W., Underestimated. The Surprisingly Good Speeches of President Bush

The London newspaper editorialists put protective cover over their high praise for President Bush's recent address at Whitehall Palace by insisting that it was much better than his usual speeches. It was, they said, clear, direct, substantive, a powerful tour d'horizon, evocative, and touched with understated, well-rendered humor. It was a triumph, they concluded — unlike his usual speeches. A familiar refrain, this. Before any key event, press commentary on the upcoming performance of George W. Bush is nearly always dismissive. The president's supposed faults are caricatured. Gloom about how poorly he will do is widespread. Then, virtually always, if the event is important enough, the president steps to the plate, gets a solid extra-base hit, and drives in a few more runs.

It was like this at his inaugural address — it had been like this at his address accepting the nomination of his party the summer before. He always does better than predicted. The opponents he has defeated in debates, the prognosticators of failure, and all his detractors, continue invincibly to "misunderestimate" him. And to cover over the reality of his triumphs with the veils of their own ironclad preconceptions.

COMMANDING PERFORMANCES I have just reviewed two collections of the president's speeches since he has been in office, the first covering the first three months of his term (January 20 — April 19, 2001), including his surprisingly praised inaugural address, and the second, which covers the painful year following September 11, 2001, that is, the first twelve months of the war against terrorism.

These 32 or more speeches compare favorably with any collection of Ronald Reagan's best speeches. Consistency is their main virtue — a consistently high level of rhetorical power, satisfying to the soul as well as to the occasion. While some of Reagan's speeches soared higher, others fell off the mark by being a little over-written. Reagan, of course, could pull off reading any speech well, when necessary bringing to bear just enough personal schmalz to carry off even the over-written ones with good effect. He could signal with a knowing nod that even if his words got a little fancy, he was still just a local boy from a small town in Illinois.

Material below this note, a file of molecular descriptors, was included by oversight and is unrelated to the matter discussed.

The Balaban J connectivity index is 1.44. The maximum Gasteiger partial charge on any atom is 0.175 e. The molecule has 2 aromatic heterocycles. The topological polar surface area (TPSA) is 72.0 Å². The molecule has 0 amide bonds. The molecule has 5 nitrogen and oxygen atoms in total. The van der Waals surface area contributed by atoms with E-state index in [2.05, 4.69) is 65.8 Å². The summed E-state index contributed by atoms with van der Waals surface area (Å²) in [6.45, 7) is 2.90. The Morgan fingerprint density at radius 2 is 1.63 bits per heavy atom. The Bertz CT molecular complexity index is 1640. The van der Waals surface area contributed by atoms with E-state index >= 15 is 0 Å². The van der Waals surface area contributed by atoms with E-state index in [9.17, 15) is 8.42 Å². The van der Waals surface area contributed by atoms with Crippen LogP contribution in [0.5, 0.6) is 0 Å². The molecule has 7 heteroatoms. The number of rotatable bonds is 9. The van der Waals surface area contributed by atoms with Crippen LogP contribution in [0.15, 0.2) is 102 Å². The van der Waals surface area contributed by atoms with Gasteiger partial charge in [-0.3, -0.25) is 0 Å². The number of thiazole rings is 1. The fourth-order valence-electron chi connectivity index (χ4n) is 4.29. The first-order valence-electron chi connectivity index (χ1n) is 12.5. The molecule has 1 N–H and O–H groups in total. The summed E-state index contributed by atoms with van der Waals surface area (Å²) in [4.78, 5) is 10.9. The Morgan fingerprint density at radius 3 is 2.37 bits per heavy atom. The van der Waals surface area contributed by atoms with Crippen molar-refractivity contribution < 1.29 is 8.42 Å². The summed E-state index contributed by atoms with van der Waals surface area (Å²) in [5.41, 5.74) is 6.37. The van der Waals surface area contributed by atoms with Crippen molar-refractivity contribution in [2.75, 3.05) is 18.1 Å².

George W. is more plainspoken than Reagan, but capable of getting off quite moving and poetic lines of his own, when the occasion calls for it, as in his term it again and again has. On these occasions, W. usually (but not always) relies on shrewdly chosen words from the American tradition to carry him, whose sentiments he obviously feels keenly. Just behind his plainspokenness, one can see a serious, deeply convicted man. Accused in Britain of being "moralistic," President Bush reminded a nationwide audience that it was from men like Lord Shaftesbury and William Wilberforce, whose activist crusades swept slavery from the Atlantic, that Americans learned their morals, and from Britain that the Puritans in America snatched their moral fire.

American idealism and an American sense of history burn in his heart, as when he told the United Nations in New York (November 10, 2002): "We stand for the permanent hopes of humanity, and those hopes will not be denied....We did not ask for this mission, yet there is honor in history's call....This calling is worthy of any life, and worthy of every nation. So let us go forward, confident, determined, and unafraid."

Those last words capture much about this president: "Confident, determined, and unafraid."

Hear him tell the paratroopers at Fort Campbell, Kentucky (November 21, 2001): "Thanks to you, the people of Afghanistan have the hope of a better life. Thanks to you, many Afghan women are walking in public again, and walking with dignity." And then these concluding words: "Every one of you is dedicated to something greater than yourself. You put your country ahead of your comfort. You live by a code, and you fight for a cause. And I'm honored to be your Commander-in-Chief."

Simple. Declarative. Straight from the shoulder — and straight to the proud military heart.